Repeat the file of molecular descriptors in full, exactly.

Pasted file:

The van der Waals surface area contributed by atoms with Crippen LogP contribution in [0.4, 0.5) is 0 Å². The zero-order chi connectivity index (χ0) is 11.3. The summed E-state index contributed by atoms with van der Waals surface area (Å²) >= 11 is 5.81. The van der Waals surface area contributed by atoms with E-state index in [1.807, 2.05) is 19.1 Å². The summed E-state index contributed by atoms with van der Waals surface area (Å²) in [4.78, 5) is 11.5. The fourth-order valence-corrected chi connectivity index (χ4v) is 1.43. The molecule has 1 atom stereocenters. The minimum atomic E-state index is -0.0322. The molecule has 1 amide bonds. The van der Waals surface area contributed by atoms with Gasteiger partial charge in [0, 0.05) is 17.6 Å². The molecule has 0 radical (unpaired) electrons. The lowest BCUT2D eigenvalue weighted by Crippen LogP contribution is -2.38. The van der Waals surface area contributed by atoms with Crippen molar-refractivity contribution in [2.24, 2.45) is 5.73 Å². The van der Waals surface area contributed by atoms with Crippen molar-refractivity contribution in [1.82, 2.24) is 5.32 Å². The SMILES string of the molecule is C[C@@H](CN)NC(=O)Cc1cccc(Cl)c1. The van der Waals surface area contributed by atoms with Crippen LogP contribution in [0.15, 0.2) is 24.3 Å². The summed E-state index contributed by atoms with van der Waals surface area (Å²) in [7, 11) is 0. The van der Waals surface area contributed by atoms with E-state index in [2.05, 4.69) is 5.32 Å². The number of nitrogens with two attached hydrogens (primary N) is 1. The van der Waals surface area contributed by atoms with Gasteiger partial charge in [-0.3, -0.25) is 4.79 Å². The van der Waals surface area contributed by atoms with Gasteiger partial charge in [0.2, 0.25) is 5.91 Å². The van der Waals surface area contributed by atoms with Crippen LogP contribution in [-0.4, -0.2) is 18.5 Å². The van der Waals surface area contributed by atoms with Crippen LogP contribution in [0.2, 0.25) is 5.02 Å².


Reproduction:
The van der Waals surface area contributed by atoms with Crippen LogP contribution in [0.4, 0.5) is 0 Å². The zero-order chi connectivity index (χ0) is 11.3. The summed E-state index contributed by atoms with van der Waals surface area (Å²) >= 11 is 5.81. The van der Waals surface area contributed by atoms with E-state index in [1.807, 2.05) is 19.1 Å². The summed E-state index contributed by atoms with van der Waals surface area (Å²) in [4.78, 5) is 11.5. The fourth-order valence-corrected chi connectivity index (χ4v) is 1.43. The molecule has 1 atom stereocenters. The minimum atomic E-state index is -0.0322. The molecule has 1 amide bonds. The van der Waals surface area contributed by atoms with Gasteiger partial charge in [0, 0.05) is 17.6 Å². The molecule has 0 radical (unpaired) electrons. The lowest BCUT2D eigenvalue weighted by Crippen LogP contribution is -2.38. The van der Waals surface area contributed by atoms with Crippen molar-refractivity contribution in [2.24, 2.45) is 5.73 Å². The van der Waals surface area contributed by atoms with Crippen molar-refractivity contribution in [1.82, 2.24) is 5.32 Å². The SMILES string of the molecule is C[C@@H](CN)NC(=O)Cc1cccc(Cl)c1. The van der Waals surface area contributed by atoms with Crippen LogP contribution in [0.15, 0.2) is 24.3 Å². The summed E-state index contributed by atoms with van der Waals surface area (Å²) in [7, 11) is 0. The van der Waals surface area contributed by atoms with E-state index in [2.05, 4.69) is 5.32 Å². The number of nitrogens with two attached hydrogens (primary N) is 1. The van der Waals surface area contributed by atoms with Gasteiger partial charge in [-0.3, -0.25) is 4.79 Å². The van der Waals surface area contributed by atoms with Gasteiger partial charge in [0.2, 0.25) is 5.91 Å². The van der Waals surface area contributed by atoms with Crippen LogP contribution in [-0.4, -0.2) is 18.5 Å². The van der Waals surface area contributed by atoms with Crippen LogP contribution in [0.2, 0.25) is 5.02 Å².